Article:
Eveline Shen is the Executive Director of Asian Communities for Reproductive Justice. ACRJ leads the Strong Families Initiative, which is changing the way we think, feel and act in support of families, gender and race. Eveline serves on the board of the Reproductive Health Technologies Project and Movement Strategy Center, as well as the advisory board of the Groundswell Fund. Eveline was named by Women’s eNews as one of the 21 leaders for the 21st Century. She is a 2009 Gerbode Fellow and holds a Masters in Public Health from UC Berkeley in Community Health Education.
Eveline Shen started working at ACRJ (Asian Communities for Reproductive Justice) as an intern when she was still in grad school; she was there to develop a summer program for low-income, middle school-aged Asian girls. Having grown up as a first-generation Chinese girl in Colorado, she was ready to give these young women what she hadn’t gotten.
She said, “I welcomed the opportunity to create a curriculum for these young women to explore the ways the media, their communities, and the healthcare/educational system affected their bodies, their sexuality and reproductive health.”
What Eveline ended up creating was the kind of program she wished she’d had as a girl. When we spoke, she said that she’d used sports and music and the open landscape of Colorado to connect with her body, that that became a way to deal with the racism of growing up Chinese. That connection for her was a source of strength.
“I included sections on community organizing, power and oppression, media literacy, body image, heterosexism and homophobia, safe sex and contraception, and gender identity. We also integrated daily activities, which encouraged them to gain a deeper connection to their bodies so that they were more in touch with their needs as well as their physical and emotional strengths.”
By the end of that summer she was able to “see [those] young women grow and develop in response to an experience that addressed their whole selves rather than just aspects of their identity.”
The foundation of the work Eveline did that summer eventually developed into one of ACRJ’s programs, SAFIRE (Sisters in Action for Issues of Reproductive Empowerment), which works with young Asian-American women and, just recently, young men for sexuality education work.
These days Eveline is ACRJ’s Executive Director and addressing the whole self is a large part of what she does towards achieving reproductive rights for women of color. Over the years with ACRJ she’s helped bring down anti-abortion billboards in Oakland, “yielded safer conditions for 300,000 California nail salon workers and their customers, and [helped bring about] the closure of a polluting medical waste incinerator and the engagement of high school girls in greenhouse gas reduction.”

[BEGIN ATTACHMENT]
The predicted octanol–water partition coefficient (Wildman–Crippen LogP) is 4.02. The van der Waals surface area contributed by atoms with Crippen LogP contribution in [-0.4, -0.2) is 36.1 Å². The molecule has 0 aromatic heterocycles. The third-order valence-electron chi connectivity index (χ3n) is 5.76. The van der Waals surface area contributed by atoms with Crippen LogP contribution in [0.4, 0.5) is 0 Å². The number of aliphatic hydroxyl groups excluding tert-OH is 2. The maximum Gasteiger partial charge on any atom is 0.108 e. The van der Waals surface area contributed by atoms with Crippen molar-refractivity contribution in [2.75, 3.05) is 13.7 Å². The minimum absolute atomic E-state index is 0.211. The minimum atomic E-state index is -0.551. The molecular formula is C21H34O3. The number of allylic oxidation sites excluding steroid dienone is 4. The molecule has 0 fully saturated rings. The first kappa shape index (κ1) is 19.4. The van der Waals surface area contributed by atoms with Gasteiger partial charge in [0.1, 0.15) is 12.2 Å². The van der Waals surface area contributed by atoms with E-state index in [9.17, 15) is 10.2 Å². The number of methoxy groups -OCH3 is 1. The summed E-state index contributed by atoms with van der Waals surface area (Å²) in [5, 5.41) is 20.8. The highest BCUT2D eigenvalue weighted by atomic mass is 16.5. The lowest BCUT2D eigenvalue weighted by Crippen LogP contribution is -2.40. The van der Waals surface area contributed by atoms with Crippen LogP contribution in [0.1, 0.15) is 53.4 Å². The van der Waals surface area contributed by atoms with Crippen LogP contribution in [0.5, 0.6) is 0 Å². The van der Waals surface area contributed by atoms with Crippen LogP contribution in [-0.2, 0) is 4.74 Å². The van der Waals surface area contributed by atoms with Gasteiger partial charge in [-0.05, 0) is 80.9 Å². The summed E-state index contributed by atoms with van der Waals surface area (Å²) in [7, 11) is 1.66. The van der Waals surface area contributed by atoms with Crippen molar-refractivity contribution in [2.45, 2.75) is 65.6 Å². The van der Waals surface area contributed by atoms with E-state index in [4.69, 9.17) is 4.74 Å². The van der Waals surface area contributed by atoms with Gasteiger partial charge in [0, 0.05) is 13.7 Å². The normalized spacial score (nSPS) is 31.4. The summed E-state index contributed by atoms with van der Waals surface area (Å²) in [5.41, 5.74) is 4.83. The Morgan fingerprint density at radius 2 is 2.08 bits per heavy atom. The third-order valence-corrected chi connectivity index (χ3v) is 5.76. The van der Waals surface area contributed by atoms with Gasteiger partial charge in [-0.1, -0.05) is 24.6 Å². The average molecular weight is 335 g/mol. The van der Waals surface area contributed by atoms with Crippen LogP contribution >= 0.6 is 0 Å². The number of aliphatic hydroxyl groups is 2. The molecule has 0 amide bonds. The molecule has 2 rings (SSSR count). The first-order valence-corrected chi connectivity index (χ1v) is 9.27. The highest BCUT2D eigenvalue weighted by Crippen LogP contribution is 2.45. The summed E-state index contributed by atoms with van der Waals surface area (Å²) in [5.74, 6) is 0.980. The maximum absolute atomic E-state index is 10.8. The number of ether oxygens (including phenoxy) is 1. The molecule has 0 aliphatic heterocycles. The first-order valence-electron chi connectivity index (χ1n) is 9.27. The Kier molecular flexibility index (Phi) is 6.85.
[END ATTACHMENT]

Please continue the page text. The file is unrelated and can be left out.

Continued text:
ACRJ uses the definition of reproductive justice created in 1994 by a group of African-American women during an informal caucus at a national pro-choice conference in Chicago. They believe that reproductive justice is connected to many different aspects of social justice. This perspective allows them to work out the root causes of reproductive injustice as opposed to simply working with immediate issues.
In a profile of Eveline written for Women eNews, she stated, “A person has reproductive justice when they can drink water and not be worried about reproductive health…A person has reproductive justice when he or she can adopt, regardless of his or her sexual orientation. A person has reproductive justice when they can walk safely at night, free from physical or sexual violence, and when they are able to receive appropriate health care (if) they are transgender.”
For women of color and low-income women, parsing things out with the hope of creating a solution becomes an impossible way of solving the issues surrounding reproductive justice. We cannot undo our culture or our color, which is often tied to our economic status, and we cannot undo our gender, which impacts both how we are treated socially and what jobs we receive. So, as Eveline writes in a 2006 article in Mother Jones, “We need a movement with a vision of addressing women comprehensively so that we do not single out pieces of a woman’s body but see our bodies as whole. Similarly, we cannot focus solely on one aspect of a woman’s life, whether at work, at school, at home, or on the streets. We need to understand how reproductive oppression may exist in all arenas of her life and recognize that she may have to walk through all of these arenas in a single day.”
Before coming to ACRJ, Eveline’s social justice work was focused on issues of racial and economic justice. She took up an interest in reproductive justice because, “[she] felt that issues of gender and sexuality were not being addressed adequately and [she] wanted to figure out how to integrate them more fully in [her] social justice work.”